MaterialDistrict goes Floriade Part 3

The International Horticulture Exhibition Floriade is hosted every ten years and this year it is held in Almere, the Netherlands, until 9 October. While the event has gotten some bad press, some more deserved than others, for the (interior) architect, especially one interested in innovative material use, the event is definitely worthwhile. MaterialDistrict checked it out. Today, part 3 (for part 1, click here, for part 2, here).

Flora residential care centre
The Flora residential care centre was built for elderly dementia patients. With six floors with each 24 units, the building offers room for 130 residents and is already in use during Floriade. Designed by Borgerink Architecten in collaboration with Dura Vermeer Bouw Hengelo, the building is energy neutral for both heat generation and air conditioning. A large part of the façade consists of wood, which will slowly grey. The golden aluminium façade panels are made of recycled mountain bikes, amongst other things.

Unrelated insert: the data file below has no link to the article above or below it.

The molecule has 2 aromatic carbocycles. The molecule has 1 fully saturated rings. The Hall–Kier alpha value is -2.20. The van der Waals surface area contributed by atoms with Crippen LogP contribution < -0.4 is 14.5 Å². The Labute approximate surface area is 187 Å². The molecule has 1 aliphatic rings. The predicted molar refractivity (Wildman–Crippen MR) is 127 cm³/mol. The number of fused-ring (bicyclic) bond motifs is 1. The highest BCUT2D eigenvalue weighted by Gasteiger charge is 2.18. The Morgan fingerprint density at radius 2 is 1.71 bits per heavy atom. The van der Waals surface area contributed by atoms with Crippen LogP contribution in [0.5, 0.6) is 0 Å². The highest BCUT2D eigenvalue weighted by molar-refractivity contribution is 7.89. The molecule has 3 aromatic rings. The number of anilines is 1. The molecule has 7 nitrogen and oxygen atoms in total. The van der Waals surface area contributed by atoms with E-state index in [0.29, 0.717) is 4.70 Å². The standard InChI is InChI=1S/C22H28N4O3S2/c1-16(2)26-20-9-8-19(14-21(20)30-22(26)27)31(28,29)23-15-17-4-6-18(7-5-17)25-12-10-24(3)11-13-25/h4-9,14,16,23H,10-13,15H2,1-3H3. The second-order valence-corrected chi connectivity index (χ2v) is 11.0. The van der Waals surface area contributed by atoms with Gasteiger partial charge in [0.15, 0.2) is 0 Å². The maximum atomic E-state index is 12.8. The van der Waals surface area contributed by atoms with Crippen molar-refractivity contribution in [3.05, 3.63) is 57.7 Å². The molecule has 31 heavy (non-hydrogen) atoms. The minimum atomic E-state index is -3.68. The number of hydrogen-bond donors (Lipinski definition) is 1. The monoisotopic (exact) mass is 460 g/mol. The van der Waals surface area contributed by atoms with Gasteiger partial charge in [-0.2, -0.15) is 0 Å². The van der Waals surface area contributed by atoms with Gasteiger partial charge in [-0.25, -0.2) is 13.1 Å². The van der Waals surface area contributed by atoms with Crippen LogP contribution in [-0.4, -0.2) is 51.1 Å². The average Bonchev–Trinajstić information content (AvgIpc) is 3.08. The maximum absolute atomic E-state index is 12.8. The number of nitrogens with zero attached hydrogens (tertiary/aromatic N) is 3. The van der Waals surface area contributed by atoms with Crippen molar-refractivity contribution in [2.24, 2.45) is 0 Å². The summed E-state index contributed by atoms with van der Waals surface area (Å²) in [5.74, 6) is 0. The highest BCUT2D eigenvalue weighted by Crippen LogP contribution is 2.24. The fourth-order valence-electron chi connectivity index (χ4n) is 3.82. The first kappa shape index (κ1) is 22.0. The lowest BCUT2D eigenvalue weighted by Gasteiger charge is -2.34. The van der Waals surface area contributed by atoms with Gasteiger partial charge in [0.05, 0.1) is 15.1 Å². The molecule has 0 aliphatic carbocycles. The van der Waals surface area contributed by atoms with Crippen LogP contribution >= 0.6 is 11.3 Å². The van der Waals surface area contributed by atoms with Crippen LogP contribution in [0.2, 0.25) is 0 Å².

A winter garden offers a view of the surroundings of the Floriade, which is extended to the experience garden of the complex. This garden is framed by an arboretum.

Mycelium Park
At Mycelium Park, you can find The Growing Pavilion with a mycelium façade, which was also on display during Dutch Design Week 2019. Read more about this project here.

In addition, the park shows the mushroom-shaped Living Shelters, also made of mycelium, which combine modern techniques with natural materials and explores how we can use mycelium for construction.

Shadows of Nature
At this pavilion, hosted by Almeerse Wolunie (Almere wool union), shows how wool can be dyed using the power of the sun. Dying wool requires energy. The back wall of the pavilion consists of glass jars filled with water and vegetable dyes, which dyes little knitted woollen sheep in the sunlight. The same sun projects the colours onto the inner wall, felted from the wool of sheep, for a modern stained-glass effect. The plants used to dye the wool come from a local farm

The other façade of the pavilion forms an eye, made of folded and rolled up pieces of fabric.

Photos: Sigrid Lussenburg / MaterialDistrict